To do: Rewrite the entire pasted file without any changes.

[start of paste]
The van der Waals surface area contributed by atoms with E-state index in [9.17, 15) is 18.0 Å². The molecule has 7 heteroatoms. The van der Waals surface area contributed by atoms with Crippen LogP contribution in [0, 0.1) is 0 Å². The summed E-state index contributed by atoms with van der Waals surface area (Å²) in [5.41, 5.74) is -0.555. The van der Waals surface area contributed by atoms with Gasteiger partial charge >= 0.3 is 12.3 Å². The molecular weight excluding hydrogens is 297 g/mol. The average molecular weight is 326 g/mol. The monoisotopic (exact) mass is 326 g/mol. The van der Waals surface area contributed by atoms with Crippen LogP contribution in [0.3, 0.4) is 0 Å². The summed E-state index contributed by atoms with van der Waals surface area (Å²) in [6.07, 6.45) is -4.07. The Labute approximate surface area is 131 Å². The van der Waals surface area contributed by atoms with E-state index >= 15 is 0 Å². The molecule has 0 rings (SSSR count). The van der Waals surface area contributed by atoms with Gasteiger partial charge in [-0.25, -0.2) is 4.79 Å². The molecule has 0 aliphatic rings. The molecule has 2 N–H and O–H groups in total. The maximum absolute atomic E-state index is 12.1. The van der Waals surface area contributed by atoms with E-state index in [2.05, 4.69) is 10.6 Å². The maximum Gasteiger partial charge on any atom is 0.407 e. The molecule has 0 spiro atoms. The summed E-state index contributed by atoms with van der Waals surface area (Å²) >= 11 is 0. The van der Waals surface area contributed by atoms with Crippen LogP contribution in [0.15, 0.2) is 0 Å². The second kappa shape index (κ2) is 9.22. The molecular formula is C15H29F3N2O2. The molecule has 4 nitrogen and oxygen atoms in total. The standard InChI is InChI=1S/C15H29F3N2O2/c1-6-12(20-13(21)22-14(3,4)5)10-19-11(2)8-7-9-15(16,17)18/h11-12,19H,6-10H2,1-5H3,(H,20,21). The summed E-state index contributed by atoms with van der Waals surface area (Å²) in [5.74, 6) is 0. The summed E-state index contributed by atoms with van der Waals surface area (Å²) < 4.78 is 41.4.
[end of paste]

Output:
The van der Waals surface area contributed by atoms with E-state index in [9.17, 15) is 18.0 Å². The molecule has 7 heteroatoms. The van der Waals surface area contributed by atoms with Crippen LogP contribution in [0, 0.1) is 0 Å². The summed E-state index contributed by atoms with van der Waals surface area (Å²) in [5.41, 5.74) is -0.555. The van der Waals surface area contributed by atoms with Gasteiger partial charge >= 0.3 is 12.3 Å². The molecular weight excluding hydrogens is 297 g/mol. The average molecular weight is 326 g/mol. The monoisotopic (exact) mass is 326 g/mol. The van der Waals surface area contributed by atoms with Crippen LogP contribution in [0.3, 0.4) is 0 Å². The summed E-state index contributed by atoms with van der Waals surface area (Å²) in [6.07, 6.45) is -4.07. The Labute approximate surface area is 131 Å². The van der Waals surface area contributed by atoms with E-state index >= 15 is 0 Å². The molecule has 0 rings (SSSR count). The van der Waals surface area contributed by atoms with Gasteiger partial charge in [-0.25, -0.2) is 4.79 Å². The molecule has 0 aliphatic rings. The molecule has 2 N–H and O–H groups in total. The maximum absolute atomic E-state index is 12.1. The van der Waals surface area contributed by atoms with E-state index in [2.05, 4.69) is 10.6 Å². The maximum Gasteiger partial charge on any atom is 0.407 e. The molecule has 0 spiro atoms. The summed E-state index contributed by atoms with van der Waals surface area (Å²) >= 11 is 0. The van der Waals surface area contributed by atoms with Crippen LogP contribution in [0.15, 0.2) is 0 Å². The second kappa shape index (κ2) is 9.22. The molecular formula is C15H29F3N2O2. The molecule has 4 nitrogen and oxygen atoms in total. The standard InChI is InChI=1S/C15H29F3N2O2/c1-6-12(20-13(21)22-14(3,4)5)10-19-11(2)8-7-9-15(16,17)18/h11-12,19H,6-10H2,1-5H3,(H,20,21). The summed E-state index contributed by atoms with van der Waals surface area (Å²) in [5.74, 6) is 0. The summed E-state index contributed by atoms with van der Waals surface area (Å²) < 4.78 is 41.4.